There is a growing awareness of the importance of conserving water in our landscapes, and there are several ways that we home gardeners can help to save water in our yards and gardens. Not only will this benefit the environment, it will also help reduce your water bills.
The first place to start is with your lawn. Lawns are the single biggest user of water in the home landscape. Lawns can definitely be beautiful and are useful at certain times in one’s life, when the kids are young and need a play area for example, but maybe now it’s time to make some changes You might consider reducing the size of your lawn area and replacing some parts with wide flower beds of drought tolerant Mediterranean and California native plants. If you still prefer a grassy look, there are grasses that are drought tolerant such as sedges. These grow a bit taller than traditional turf grass and have a more casual meadow look requiring very infrequent mowing and much less water.
The next area to evaluate is your soil. Most likely you have either sandy soil or clay soil, and both these types of soil become more efficient at retaining water when amendments are added. Amendments include compost and well aged manure. You can buy various amendments at your local nursery and these can be added to your soil when you install a new plant. If you are doing a major makeover in your landscape, such as removing your lawn, you may need a large quantity of amendments. Cal Poly sells compost and can help you determine the amount you would need depending on your space and will also deliver it to you.
Now that your soil is all prepared, you are ready to select your plants. You can choose Mediterranean or California natives that are drought tolerant (most are drought tolerant, but not all of them are). There are varying degrees of drought tolerance from virtually no water to moderate water so it is best to group plants with similar water needs together for easier maintenance. Even if a plant is labeled drought tolerant, it still needs plenty of water to become established. During the initial growth period, when a plant is developing its root system, deep watering helps to encourage the roots to go deep into the ground. This benefits the plant throughout its life, because if the roots go deep into the ground they will stay cooler and be closer to the moisture in the earth. On the other hand, if the roots stay close to the surface of the ground, they can easily dry out which can lead to a plant’s death. During the first few months after you have added a new plant to your garden, water the plant deeply and often. This could be every other day if you plant in hot weather. Let a large amount of water soak into the ground. Make sure it drains well however, because you don’t want to water log the plant either. You can taper off the frequency of deep watering after the first few months, but you still want to water deeply on a weekly basis. It can take 18-24 months to establish a drought tolerant plant in your garden, but once it is established, it can get by with very little watering.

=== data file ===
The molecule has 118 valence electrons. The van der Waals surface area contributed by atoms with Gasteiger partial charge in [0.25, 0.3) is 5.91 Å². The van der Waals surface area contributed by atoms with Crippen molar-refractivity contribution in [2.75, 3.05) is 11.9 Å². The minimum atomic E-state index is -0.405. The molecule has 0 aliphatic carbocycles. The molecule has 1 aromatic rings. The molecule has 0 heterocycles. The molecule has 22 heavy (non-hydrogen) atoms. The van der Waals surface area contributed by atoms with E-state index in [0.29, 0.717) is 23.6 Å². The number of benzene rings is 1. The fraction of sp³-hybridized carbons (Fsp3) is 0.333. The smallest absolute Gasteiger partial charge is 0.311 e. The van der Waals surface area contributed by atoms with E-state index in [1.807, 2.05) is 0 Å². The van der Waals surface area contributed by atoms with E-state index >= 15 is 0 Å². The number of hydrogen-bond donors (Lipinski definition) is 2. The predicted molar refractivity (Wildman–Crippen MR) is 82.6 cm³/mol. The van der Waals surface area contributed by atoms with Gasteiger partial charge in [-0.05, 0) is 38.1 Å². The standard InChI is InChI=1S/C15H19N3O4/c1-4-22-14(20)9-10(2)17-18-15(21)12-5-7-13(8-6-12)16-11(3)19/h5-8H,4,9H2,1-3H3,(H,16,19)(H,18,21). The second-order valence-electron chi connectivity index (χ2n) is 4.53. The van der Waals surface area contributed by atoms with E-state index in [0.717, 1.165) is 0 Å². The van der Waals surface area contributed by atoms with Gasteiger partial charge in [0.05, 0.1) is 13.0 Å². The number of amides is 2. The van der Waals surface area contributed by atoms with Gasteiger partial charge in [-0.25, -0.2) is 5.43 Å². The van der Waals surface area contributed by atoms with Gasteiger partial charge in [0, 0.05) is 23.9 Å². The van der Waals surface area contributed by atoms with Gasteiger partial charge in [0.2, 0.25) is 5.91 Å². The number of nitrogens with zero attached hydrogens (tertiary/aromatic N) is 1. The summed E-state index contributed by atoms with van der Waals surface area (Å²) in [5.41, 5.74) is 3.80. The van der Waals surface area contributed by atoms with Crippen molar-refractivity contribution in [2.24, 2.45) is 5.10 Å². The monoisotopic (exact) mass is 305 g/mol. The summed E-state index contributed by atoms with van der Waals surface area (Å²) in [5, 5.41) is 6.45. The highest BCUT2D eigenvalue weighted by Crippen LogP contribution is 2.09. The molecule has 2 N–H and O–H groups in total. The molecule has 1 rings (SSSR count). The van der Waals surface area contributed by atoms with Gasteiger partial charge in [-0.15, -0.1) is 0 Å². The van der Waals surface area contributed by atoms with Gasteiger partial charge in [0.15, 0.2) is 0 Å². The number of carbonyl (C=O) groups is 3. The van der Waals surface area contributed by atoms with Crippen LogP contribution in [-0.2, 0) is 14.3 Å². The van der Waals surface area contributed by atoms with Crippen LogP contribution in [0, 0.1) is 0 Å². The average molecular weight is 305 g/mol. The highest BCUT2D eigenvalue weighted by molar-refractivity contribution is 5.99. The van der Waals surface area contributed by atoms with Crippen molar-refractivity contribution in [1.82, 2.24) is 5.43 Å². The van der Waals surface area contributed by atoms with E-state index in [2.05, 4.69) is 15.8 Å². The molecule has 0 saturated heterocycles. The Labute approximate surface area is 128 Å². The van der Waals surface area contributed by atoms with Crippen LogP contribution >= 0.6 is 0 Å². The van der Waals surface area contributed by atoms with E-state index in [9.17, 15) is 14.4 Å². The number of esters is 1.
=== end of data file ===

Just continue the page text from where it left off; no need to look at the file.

All plants will benefit from deep watering less often than light watering more frequently….but you don’t want to over water either. I know, it seems contradictory but the single commonest garden error is to over-water lawns, ornamentals and shrubs. So water deep but let the soil dry out between watering, no soggy soil. An added benefit of reducing water will be less rampant growth (especially of shrubs) which means less pruning and maintenance.
One last thing, mulch. Once you have your plants all settled in, be sure to put mulch around your plants to keep that precious water from rapid evaporation and keep the plant roots cool. Once you see your new lower water bill you will be glad you made the change to a more drought tolerant landscape.
5 Ways to Save Water in Your Landscape
1. Reduce the size of your lawn.
2. Choose drought tolerant plants.
3. Add water retaining amendments to you soil.
4. Train your plants to be drought tolerant by deep watering during the establishing phase.
5. Add mulch around plants to slow water evaporation.